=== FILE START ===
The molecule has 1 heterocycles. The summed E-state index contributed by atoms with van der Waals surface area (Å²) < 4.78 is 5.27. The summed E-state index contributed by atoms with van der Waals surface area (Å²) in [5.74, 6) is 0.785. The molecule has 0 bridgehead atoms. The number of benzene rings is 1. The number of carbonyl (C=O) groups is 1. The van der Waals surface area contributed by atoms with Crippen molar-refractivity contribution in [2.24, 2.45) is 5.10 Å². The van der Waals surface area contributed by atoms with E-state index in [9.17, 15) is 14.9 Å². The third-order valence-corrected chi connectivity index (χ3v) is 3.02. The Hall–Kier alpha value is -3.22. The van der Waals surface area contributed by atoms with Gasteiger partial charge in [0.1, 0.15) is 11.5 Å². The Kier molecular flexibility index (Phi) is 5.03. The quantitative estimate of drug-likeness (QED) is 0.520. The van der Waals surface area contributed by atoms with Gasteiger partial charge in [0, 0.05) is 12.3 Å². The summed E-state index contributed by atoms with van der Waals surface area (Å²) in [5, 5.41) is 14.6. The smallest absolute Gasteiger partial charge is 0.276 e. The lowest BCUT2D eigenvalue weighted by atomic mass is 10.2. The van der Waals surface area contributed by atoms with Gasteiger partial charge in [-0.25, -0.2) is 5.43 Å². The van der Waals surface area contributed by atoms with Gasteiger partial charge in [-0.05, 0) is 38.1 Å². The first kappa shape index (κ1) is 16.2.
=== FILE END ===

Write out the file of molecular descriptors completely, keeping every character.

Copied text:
The molecule has 1 heterocycles. The summed E-state index contributed by atoms with van der Waals surface area (Å²) < 4.78 is 5.27. The summed E-state index contributed by atoms with van der Waals surface area (Å²) in [5.74, 6) is 0.785. The molecule has 0 bridgehead atoms. The number of benzene rings is 1. The number of carbonyl (C=O) groups is 1. The van der Waals surface area contributed by atoms with Crippen molar-refractivity contribution in [2.24, 2.45) is 5.10 Å². The van der Waals surface area contributed by atoms with E-state index in [9.17, 15) is 14.9 Å². The third-order valence-corrected chi connectivity index (χ3v) is 3.02. The Hall–Kier alpha value is -3.22. The van der Waals surface area contributed by atoms with Gasteiger partial charge in [0.1, 0.15) is 11.5 Å². The Kier molecular flexibility index (Phi) is 5.03. The quantitative estimate of drug-likeness (QED) is 0.520. The van der Waals surface area contributed by atoms with Gasteiger partial charge in [0, 0.05) is 12.3 Å². The summed E-state index contributed by atoms with van der Waals surface area (Å²) in [5, 5.41) is 14.6. The smallest absolute Gasteiger partial charge is 0.276 e. The lowest BCUT2D eigenvalue weighted by atomic mass is 10.2. The van der Waals surface area contributed by atoms with Gasteiger partial charge in [-0.25, -0.2) is 5.43 Å². The van der Waals surface area contributed by atoms with Gasteiger partial charge in [-0.05, 0) is 38.1 Å². The first kappa shape index (κ1) is 16.2.